Naked Theater & Uncensored Horror is the name of Stuart Gordon’s new memoir, and an apt summation of his career spent pushing and breaking down barriers on both film and stage. Yet the director who gave us Re-Animator, From Beyond, Castle Freak, and many others was also a family man, and FANGORIA spoke with his daughter Jillian (one of his three children with actress Carolyn Purdy-Gordon, a regular player in his movies and theatrical productions) to get some insights into his life and art.
In the first part of our interview below, Jillian reveals her personal experiences with Stuart’s sometimes adults-only work, as well as the two actors most associated with his horrific visions. For those seeking insights in the filmmaker’s own words, FAB Press is offering pre-orders for Naked Theater & Uncensored Horror (coming this September), a 360-page, heavily illustrated volume in which Stuart (who passed away in 2020) recounts the full breadth of his career and collaborators. (The book is also available in bundles with associated merch, and a hardcover first edition with full illustrated page edges will be available only at the FAB site.)
Were you around when your father was making his classic horror films, or did you discover them later?
Well, I was three when Re-Animator came out, so no, I didn‘t see a lot of them when they were actually in theaters, but I was around for the filming of the majority of his movies. He shot Re-Animator when we were still living in Chicago, so he went out to Los Angeles for that, and that’s why our family ended up moving to LA. So that’s part of our history; from there, we anticipated him making most of his movies in LA, but what ended up happening was he started shooting a lot in Italy, and so we lived there while that was all happening. I was going to preschool, and my older sister Suzanna was in elementary school there, and our mom was in these movies, so it was a whole family affair.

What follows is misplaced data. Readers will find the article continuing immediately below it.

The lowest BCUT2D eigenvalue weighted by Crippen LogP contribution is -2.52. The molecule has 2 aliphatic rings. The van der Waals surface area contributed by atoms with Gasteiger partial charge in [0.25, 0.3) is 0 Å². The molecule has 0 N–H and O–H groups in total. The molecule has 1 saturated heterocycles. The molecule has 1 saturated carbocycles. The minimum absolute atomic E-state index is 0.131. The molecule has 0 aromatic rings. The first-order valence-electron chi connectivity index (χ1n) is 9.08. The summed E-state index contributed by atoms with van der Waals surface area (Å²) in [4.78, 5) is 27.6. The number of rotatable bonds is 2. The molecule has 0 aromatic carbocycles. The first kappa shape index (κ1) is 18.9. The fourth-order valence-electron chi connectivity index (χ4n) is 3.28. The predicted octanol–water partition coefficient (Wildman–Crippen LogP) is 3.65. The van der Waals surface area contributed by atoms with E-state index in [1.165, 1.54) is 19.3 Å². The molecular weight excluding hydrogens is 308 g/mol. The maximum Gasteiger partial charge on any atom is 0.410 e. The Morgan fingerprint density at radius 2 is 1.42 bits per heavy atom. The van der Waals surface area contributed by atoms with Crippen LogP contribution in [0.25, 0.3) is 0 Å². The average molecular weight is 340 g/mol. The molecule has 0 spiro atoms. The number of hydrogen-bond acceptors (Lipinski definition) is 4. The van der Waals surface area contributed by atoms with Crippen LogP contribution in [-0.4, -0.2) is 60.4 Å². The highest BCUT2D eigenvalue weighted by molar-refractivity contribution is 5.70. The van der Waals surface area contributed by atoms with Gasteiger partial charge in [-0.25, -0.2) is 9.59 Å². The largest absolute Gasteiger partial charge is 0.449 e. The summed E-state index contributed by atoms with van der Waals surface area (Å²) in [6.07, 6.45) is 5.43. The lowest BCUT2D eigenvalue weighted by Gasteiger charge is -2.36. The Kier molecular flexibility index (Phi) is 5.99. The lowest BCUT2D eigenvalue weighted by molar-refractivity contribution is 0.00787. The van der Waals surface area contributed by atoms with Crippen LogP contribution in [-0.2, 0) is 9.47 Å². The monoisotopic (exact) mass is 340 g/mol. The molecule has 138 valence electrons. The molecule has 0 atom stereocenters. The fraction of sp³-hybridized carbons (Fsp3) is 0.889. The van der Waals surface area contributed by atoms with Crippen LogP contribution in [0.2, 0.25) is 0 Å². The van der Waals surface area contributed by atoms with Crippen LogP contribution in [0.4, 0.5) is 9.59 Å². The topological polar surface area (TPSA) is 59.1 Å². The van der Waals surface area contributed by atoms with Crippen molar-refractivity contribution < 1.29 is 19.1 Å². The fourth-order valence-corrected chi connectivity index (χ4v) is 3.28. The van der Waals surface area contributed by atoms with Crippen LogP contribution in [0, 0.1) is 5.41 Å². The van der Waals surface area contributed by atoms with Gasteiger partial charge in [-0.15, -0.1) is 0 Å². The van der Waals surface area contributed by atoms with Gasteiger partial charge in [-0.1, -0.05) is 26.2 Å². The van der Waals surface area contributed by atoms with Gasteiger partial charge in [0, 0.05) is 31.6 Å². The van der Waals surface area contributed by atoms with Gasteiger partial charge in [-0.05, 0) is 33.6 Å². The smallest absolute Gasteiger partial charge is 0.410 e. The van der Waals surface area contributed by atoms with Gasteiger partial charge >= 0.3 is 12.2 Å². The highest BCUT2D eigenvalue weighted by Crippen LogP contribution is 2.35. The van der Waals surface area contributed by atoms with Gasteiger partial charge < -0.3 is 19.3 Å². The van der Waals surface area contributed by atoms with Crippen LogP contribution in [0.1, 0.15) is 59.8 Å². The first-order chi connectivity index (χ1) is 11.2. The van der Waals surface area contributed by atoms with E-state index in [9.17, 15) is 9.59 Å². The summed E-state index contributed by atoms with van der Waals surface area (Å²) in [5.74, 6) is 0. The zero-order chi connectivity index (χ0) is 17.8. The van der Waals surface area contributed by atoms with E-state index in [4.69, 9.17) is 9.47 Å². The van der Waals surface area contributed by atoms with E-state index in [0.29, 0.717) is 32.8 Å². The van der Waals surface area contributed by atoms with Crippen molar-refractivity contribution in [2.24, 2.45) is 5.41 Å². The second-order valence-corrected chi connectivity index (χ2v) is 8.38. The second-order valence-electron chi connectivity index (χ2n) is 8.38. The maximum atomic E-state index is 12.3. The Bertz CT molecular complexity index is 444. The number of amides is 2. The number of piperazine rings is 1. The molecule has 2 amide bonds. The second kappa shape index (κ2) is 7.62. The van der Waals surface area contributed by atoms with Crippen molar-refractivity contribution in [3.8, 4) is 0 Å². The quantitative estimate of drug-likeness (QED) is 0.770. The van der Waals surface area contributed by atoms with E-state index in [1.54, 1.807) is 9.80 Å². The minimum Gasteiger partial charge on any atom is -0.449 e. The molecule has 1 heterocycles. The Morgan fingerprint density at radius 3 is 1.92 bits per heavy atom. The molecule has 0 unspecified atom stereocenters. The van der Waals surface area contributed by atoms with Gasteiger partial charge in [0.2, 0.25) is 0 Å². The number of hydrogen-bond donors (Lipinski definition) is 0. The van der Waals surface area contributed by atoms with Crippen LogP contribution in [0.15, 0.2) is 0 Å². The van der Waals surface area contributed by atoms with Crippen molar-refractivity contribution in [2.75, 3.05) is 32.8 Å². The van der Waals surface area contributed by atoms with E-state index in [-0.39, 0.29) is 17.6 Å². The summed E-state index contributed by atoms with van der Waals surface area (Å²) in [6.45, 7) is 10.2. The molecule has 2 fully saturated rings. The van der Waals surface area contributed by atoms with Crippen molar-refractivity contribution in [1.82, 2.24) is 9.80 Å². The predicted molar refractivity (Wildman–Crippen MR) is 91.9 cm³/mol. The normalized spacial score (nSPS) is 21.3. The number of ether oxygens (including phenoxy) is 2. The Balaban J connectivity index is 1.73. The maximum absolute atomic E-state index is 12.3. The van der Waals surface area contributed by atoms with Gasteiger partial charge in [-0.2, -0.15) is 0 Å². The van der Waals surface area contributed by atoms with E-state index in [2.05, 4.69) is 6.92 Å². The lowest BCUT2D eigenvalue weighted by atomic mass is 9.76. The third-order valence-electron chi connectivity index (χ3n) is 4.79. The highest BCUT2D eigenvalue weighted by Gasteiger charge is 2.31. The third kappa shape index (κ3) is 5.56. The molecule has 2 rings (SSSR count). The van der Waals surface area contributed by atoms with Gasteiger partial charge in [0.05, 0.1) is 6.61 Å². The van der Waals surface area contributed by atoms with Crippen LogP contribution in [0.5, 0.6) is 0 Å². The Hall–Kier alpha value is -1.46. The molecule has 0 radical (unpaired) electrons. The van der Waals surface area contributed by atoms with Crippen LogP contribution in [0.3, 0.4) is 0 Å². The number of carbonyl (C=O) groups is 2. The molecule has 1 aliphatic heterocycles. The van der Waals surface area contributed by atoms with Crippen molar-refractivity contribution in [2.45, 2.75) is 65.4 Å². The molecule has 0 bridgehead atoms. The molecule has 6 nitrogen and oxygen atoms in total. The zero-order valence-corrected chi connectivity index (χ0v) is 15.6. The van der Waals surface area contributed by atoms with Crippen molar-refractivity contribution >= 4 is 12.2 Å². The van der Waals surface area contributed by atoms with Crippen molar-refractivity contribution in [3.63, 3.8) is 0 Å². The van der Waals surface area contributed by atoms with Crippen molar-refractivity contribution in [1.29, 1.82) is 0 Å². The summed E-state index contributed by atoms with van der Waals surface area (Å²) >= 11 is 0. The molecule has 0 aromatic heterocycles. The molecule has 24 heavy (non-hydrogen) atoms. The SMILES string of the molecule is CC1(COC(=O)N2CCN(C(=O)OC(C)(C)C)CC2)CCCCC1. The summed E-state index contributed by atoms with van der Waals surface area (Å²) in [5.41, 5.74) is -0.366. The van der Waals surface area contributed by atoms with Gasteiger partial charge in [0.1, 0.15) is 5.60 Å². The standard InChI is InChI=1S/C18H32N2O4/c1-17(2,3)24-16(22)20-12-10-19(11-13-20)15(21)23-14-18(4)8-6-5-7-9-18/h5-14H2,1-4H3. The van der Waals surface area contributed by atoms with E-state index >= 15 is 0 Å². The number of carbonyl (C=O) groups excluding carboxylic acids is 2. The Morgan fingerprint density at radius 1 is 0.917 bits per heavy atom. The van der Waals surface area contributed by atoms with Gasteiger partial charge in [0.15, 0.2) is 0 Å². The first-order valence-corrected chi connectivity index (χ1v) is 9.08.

I should add that there would be certain cases where they needed kids in a scene. For Dolls, they needed doll voices that sounded like children, or at one point, Carrie Lorraine, who played Judy in Dolls, had gone home during filming, and they needed someone to do stand-in work for her. I was four or five years old and stood in for Carrie. So although I didn’t get to actually view the films until several years later because of their nature, eventually, I caught up, and even at that age, we were definitely around it all.
How old were you when Stuart let you see Re-Animator for the first time?
Oh my gosh, I feel like I actually watched Re-Animator with my friends the first time, not with him technically letting me. Though I will say my dad was a very big fan of not censoring, so I think if at the age of seven or eight, I had said, “I wanna see it!” he would have allowed me to—although my mom probably would have put the brakes on that! I came to it with friends, which I think was when I was thirteen or fourteen years old.
What did you think of it, seeing it at that age?
It’s always kind of hard at that time. When you’re a teenager, you’re so concerned with what your friends think, and the whole time I was watching it, thinking, “Oh my gosh, what do they think of my dad?” you know? It took me a few years after that to really appreciate his art for what it is and his great sense of being able to balance humor with horror, that sort of special sauce he brings to all of his projects, and to love that about it. At the time, I knew that there was something cool about what my parents were involved in, but I was also a teenager going, “Oh my God, this film includes nudity!” and other sexual things that are totally hard to sit through when your friends know that your dad was the one behind them.
What was your sense of your father’s work when you were on set with him? How did you see him as an artist and a director?
I think as I got older, I became very aware of his artistry. First of all, when we watch these movies, I have to say—and this sounds kind of strange—it’s almost like watching family films. I know that sounds weird, but it’s because we were around it so much, and in some cases like I said, we lived there when they made these films, so we would be on set a lot. We would see these scenes over and over, and when we watch them now, we know all the lines because we were there those days.